Evolving Treatment Paradigms for B-Cell Non-Hodgkin Lymphoma - Episode 16

Relapsed/Refractory DLBCL

Transcript:John Byrd, MD: Leo or John, I have a question for you related to relapsed/refractory large-cell lymphoma patients. Ibrutinib clearly works in the ABC lymphoma group, but there’s a variety of different ways you can get to that phenotype. For instance, the patients that have CARD11 mutations, you wouldn’t expect them to respond to ibrutinib. So, in that multiple refractory patient, or where you’re making a treatment decision, where does personalized medicine, in terms of tumor sequencing, come into the management of these patients?

Leo I. Gordon, MD: Well, I think it’s the future. I think it’s where we need to go. The clinical trials that we’re doing are going to have to begin looking at those kinds of mutations—A20, CARD11—mutations that are probably going to be important in predicting outcomes, and we’ll be avoiding drugs like ibrutinib in people with CARD11 mutations. I don’t think we’re there yet, but I think the technology is certainly there. And I think one of the things that people have begun to do is the so-called “liquid biopsy,” where they’re looking for circulating DNA. You can refine that so that you not only looking for just immunoglobulin DNA, but you’re looking also for certain genes that you’re interested in, like in blood, but certainly in the tumor initially.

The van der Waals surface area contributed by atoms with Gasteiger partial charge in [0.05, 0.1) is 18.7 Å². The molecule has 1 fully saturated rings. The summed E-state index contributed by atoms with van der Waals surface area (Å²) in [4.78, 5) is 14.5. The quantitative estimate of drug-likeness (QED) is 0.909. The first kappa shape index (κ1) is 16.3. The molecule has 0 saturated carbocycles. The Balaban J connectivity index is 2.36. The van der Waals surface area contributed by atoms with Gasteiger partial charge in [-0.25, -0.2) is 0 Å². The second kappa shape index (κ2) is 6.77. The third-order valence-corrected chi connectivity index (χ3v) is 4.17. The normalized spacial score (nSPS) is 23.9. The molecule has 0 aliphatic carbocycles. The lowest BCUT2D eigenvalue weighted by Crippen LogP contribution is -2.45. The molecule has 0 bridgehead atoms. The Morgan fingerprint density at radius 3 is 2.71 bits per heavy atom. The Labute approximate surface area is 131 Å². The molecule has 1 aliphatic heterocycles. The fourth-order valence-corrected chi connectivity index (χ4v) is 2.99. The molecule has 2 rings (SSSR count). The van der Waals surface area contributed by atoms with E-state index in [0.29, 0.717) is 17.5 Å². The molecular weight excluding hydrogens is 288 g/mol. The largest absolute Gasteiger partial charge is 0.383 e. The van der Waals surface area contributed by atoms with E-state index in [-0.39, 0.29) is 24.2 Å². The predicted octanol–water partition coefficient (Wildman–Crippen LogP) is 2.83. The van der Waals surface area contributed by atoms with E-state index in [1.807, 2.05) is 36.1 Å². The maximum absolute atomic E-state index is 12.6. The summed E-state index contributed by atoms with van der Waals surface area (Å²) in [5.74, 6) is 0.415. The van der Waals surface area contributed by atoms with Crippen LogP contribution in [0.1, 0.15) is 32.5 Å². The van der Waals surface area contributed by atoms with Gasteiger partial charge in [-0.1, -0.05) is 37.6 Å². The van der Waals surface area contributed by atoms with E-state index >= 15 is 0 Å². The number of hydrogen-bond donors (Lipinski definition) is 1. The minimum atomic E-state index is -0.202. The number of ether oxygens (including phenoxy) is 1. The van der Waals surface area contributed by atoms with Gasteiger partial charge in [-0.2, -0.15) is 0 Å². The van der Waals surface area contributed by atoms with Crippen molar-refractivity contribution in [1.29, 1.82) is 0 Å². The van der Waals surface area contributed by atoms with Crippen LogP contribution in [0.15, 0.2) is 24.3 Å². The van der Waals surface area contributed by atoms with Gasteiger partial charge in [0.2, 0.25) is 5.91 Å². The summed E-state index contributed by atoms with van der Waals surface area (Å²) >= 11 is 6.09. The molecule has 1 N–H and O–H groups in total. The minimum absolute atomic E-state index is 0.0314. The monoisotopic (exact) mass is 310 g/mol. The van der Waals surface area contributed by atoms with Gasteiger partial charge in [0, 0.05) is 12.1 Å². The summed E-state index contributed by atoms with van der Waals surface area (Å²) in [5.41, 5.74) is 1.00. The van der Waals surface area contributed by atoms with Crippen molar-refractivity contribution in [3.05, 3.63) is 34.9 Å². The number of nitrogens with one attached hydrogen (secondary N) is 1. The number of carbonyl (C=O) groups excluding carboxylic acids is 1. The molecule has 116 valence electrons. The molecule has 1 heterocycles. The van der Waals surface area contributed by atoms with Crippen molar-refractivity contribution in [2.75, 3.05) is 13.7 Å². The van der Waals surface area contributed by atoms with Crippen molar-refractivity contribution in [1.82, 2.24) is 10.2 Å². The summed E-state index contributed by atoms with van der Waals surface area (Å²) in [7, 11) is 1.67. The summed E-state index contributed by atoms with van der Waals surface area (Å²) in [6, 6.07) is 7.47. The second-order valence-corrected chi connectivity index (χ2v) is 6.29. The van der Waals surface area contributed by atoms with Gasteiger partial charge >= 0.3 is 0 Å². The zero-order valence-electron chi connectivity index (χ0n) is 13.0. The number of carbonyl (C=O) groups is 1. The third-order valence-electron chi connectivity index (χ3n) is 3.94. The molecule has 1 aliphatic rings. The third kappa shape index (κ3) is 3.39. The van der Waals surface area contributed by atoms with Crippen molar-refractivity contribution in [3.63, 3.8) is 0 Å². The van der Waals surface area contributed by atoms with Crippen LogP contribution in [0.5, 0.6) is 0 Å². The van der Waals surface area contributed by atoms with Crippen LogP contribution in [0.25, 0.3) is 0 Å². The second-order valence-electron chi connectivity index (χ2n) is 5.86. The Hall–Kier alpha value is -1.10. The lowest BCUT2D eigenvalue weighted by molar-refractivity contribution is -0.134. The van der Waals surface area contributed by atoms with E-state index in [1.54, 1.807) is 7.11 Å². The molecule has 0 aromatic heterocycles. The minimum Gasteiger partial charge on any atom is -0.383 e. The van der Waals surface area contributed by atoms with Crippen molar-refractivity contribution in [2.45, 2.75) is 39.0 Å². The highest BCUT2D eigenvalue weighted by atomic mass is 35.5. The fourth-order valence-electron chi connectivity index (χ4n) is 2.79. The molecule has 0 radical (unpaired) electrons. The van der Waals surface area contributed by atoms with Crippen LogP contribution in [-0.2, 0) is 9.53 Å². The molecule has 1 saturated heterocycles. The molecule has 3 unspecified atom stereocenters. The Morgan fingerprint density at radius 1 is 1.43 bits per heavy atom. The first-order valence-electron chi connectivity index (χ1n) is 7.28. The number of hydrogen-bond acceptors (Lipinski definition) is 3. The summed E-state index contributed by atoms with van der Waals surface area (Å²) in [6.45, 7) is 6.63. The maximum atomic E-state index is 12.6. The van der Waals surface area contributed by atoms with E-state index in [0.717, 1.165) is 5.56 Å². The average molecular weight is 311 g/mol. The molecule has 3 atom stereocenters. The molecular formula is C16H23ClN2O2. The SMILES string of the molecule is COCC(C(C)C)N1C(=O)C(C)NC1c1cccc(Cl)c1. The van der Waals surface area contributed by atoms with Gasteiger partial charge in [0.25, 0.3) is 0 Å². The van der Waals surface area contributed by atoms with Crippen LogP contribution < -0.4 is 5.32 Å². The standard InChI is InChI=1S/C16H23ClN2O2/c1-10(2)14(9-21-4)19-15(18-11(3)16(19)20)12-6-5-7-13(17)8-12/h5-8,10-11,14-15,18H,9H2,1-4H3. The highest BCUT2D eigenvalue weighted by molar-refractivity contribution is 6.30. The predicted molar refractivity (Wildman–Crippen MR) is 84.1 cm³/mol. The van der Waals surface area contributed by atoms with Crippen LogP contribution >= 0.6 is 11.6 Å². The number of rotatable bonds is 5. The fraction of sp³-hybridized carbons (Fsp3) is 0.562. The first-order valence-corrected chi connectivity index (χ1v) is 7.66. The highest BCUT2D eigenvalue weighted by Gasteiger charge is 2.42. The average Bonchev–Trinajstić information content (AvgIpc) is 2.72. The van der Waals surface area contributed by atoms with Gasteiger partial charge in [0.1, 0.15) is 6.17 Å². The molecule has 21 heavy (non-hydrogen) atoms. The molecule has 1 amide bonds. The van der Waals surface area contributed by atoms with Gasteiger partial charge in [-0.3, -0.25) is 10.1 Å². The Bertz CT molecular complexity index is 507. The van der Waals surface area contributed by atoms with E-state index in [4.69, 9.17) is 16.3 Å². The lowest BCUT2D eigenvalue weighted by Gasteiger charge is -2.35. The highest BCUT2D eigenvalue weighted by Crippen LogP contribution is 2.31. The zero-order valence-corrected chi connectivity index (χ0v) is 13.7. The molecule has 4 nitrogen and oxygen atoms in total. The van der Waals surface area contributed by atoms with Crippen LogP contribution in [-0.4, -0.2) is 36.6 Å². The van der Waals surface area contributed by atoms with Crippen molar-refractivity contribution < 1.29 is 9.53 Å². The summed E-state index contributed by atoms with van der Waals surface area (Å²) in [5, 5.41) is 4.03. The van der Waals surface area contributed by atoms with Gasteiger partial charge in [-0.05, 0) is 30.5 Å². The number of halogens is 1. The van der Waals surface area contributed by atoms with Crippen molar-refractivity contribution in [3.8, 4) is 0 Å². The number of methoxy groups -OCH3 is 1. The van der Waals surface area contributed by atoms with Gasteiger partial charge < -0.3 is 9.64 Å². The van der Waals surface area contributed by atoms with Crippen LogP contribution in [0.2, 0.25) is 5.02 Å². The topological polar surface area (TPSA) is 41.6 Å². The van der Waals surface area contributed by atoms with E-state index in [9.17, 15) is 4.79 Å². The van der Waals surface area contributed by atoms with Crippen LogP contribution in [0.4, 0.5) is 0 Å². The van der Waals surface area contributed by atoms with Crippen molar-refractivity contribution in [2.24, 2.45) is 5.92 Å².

John P. Leonard, MD: One of the challenges in the relapsed large-cell lymphoma setting is that you don’t have a lot of time. These patients are sick. If you don’t respond to your second-line therapy in large-cell lymphoma, your overall survival is 4 months. So, to biopsy that patient and send off a panel to wait to treat that patient is not a practical thing today at most centers, probably very many centers at all. Then you have to start thinking ahead and ask, “Well, can we biopsy the tumor earlier, start the process, and then if the patient relapses, have that available to use?” I think it’s what we have to be doing. Beyond the timing, you get into all the issues of, is what you’re sampling representative of the tumor and clones and all those things we do in CLL. I think we are going to figure out long before anyone else because you can monitor the clonal dynamics much better and mutational dynamics much better. But, clearly, that’s the direction we have to move in and see if it works.

One of the other hard things is that to do this, you have to biopsy the patients rigorously, routinely on clinical trials of all of these drugs. And while you can get biopsies in second- and third-line patients—for clinical reasons and even for studies—you’re going to likely need, for instance, a 100-patient study, with 100 biopsies, to get enough mutational diversity to be able to say, “Well, on this subgroup, this worked or this didn’t work.” And that’s just a tall order now, but I think it is really where we have to be heading to make that work.

Krishna V. Komanduri, MD: You addressed the issue of relapsed disease, and in the patient who is not a double-hit patient, I think we may be equally still looking for guidance about what exactly to do there. Do you have a preferred regimen in that situation? And if the patient fails—and you talked about how dismal the prognosis is—what do you do next?